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Please use this identifier to cite or link to this item: http://hdl.handle.net/1860/879

Title: Synthesis, characterization, and application of biodegradable polymeric prodrug micelles for long-term drug delivery
Authors: Hans, Meredith L.
Keywords: Chemical engineering;Drug delivery systems;Polymers
Issue Date: 28-Jul-2006
Abstract: Long-term drug delivery has several advantages such increasing bioavialability of drugs, reduction of pharmaceutical side effects, and increased patient compliance. Nanoparticles, such as block copolymer micelles, worm-like micelles, liposomes and polymersomes, have been proposed recently in the literature as promising drug delivery vehicles. Specifically, block copolymer micelles have advantages for drug delivery such as small size (< 100 nm) and hydrophilic outer shell that provides for increased in vivo halflife imparting a “stealth” nature to the particles. Drugs covalently attached to a polymer chain, known as prodrugs, can significantly enhance drug incorporation efficiency. Additionally, the drug release could be further controlled through the conjugate chemistry. In this work a biodegradable block copolymer prodrug was synthesized with the antipsychotic drug haloperidol. These polymeric prodrugs were formulated into nanoscale micelle-like structures, which were then characterized for size, morphology, stability, and drug loading capability. Micelles were found to be stable for use as a drug delivery vehicle, remaining intact upon dilution below the critical micelle concentration. In vitro release was evaluated from various formulations of micelles, and ranged from 3 to 5 days. Release from polymeric prodrug micelles most closely approached a linear release profile. Furthermore, in vivo behavioral studies were performed to assess haloperidol bioactivity from drug loaded micelles on ketamine induced hyperlocomotion. Results were consistent with in vitro release data, showing that conjugate and combination micelles continued to release drug 4 days post injection, attenuating the effects of the ketamine induced hyperlocomotion. Additionally, results indicate that the sedative side effects of haloperidol were reduced with the micelle delivery systems as compared to the acute haloperidol injection.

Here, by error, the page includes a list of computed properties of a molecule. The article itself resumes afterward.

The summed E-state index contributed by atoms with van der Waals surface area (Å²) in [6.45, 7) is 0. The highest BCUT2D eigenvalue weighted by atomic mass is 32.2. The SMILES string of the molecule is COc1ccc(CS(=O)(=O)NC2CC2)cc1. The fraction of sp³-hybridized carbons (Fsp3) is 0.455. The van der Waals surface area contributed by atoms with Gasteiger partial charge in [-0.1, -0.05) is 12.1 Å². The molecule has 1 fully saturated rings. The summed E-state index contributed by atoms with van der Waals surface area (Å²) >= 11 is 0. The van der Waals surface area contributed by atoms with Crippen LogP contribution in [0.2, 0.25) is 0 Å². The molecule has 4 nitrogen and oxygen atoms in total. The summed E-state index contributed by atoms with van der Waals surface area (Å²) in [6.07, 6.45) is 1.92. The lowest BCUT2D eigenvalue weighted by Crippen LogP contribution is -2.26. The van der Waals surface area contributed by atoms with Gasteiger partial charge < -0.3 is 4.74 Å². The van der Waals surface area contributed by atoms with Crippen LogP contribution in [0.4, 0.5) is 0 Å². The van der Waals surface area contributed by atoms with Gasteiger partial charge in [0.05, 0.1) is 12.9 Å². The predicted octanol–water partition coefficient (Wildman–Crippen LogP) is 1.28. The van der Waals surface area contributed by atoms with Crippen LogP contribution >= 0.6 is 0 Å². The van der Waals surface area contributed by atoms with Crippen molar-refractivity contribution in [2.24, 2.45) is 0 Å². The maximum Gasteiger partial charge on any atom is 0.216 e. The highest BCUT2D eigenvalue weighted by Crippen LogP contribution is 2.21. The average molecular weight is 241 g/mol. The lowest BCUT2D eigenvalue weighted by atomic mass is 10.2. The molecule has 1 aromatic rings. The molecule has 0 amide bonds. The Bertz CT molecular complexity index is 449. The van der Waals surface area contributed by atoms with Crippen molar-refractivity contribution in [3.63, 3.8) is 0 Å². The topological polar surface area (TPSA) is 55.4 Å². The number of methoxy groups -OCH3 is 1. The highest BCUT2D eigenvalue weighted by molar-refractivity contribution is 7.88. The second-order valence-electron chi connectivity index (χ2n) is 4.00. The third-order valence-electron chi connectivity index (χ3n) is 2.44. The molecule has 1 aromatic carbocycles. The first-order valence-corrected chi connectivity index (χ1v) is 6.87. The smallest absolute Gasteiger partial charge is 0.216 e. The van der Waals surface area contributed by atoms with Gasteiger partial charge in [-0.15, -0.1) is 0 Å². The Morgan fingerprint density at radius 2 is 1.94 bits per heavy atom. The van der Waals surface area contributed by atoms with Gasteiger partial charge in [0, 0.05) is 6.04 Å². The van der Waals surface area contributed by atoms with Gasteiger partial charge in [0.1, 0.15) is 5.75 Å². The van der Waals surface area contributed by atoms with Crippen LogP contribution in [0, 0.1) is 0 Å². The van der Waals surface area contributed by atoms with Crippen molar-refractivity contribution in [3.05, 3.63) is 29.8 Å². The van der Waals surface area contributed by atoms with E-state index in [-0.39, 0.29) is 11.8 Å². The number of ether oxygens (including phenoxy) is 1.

URI: http://hdl.handle.net/1860/879
Appears in Collections:Drexel Theses and Dissertations

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